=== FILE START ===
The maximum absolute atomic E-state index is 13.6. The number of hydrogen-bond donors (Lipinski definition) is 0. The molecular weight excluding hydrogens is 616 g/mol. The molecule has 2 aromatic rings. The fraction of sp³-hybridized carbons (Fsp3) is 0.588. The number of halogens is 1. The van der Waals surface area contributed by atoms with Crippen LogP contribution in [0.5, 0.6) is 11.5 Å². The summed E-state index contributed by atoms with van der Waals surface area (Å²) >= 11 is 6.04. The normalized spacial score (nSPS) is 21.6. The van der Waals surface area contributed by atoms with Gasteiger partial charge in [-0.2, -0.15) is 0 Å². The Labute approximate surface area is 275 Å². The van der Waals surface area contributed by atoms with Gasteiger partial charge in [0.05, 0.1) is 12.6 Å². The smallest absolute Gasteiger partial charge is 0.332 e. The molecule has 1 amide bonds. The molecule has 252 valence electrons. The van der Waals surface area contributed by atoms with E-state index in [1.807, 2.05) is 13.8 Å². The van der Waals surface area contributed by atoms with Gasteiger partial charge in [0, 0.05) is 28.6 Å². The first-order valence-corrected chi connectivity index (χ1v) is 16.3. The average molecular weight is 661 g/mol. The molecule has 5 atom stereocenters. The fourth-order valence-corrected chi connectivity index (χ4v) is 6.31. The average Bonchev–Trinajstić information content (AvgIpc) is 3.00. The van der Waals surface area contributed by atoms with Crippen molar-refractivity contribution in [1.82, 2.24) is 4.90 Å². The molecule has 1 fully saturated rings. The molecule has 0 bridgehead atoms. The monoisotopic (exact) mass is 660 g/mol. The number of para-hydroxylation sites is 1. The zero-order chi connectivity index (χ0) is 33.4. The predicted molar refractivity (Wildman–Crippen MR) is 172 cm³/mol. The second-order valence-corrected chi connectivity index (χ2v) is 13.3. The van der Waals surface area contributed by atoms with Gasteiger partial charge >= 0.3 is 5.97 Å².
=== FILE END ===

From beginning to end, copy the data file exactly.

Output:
The maximum absolute atomic E-state index is 13.6. The number of hydrogen-bond donors (Lipinski definition) is 0. The molecular weight excluding hydrogens is 616 g/mol. The molecule has 2 aromatic rings. The fraction of sp³-hybridized carbons (Fsp3) is 0.588. The number of halogens is 1. The van der Waals surface area contributed by atoms with Crippen LogP contribution in [0.5, 0.6) is 11.5 Å². The summed E-state index contributed by atoms with van der Waals surface area (Å²) >= 11 is 6.04. The normalized spacial score (nSPS) is 21.6. The van der Waals surface area contributed by atoms with Gasteiger partial charge in [-0.2, -0.15) is 0 Å². The Labute approximate surface area is 275 Å². The van der Waals surface area contributed by atoms with Gasteiger partial charge in [0.05, 0.1) is 12.6 Å². The smallest absolute Gasteiger partial charge is 0.332 e. The molecule has 1 amide bonds. The molecule has 252 valence electrons. The van der Waals surface area contributed by atoms with E-state index in [1.807, 2.05) is 13.8 Å². The van der Waals surface area contributed by atoms with Gasteiger partial charge in [0, 0.05) is 28.6 Å². The first-order valence-corrected chi connectivity index (χ1v) is 16.3. The average molecular weight is 661 g/mol. The molecule has 5 atom stereocenters. The fourth-order valence-corrected chi connectivity index (χ4v) is 6.31. The average Bonchev–Trinajstić information content (AvgIpc) is 3.00. The van der Waals surface area contributed by atoms with Crippen molar-refractivity contribution in [1.82, 2.24) is 4.90 Å². The molecule has 1 fully saturated rings. The molecule has 0 bridgehead atoms. The monoisotopic (exact) mass is 660 g/mol. The number of para-hydroxylation sites is 1. The zero-order chi connectivity index (χ0) is 33.4. The predicted molar refractivity (Wildman–Crippen MR) is 172 cm³/mol. The second-order valence-corrected chi connectivity index (χ2v) is 13.3. The van der Waals surface area contributed by atoms with Gasteiger partial charge >= 0.3 is 5.97 Å².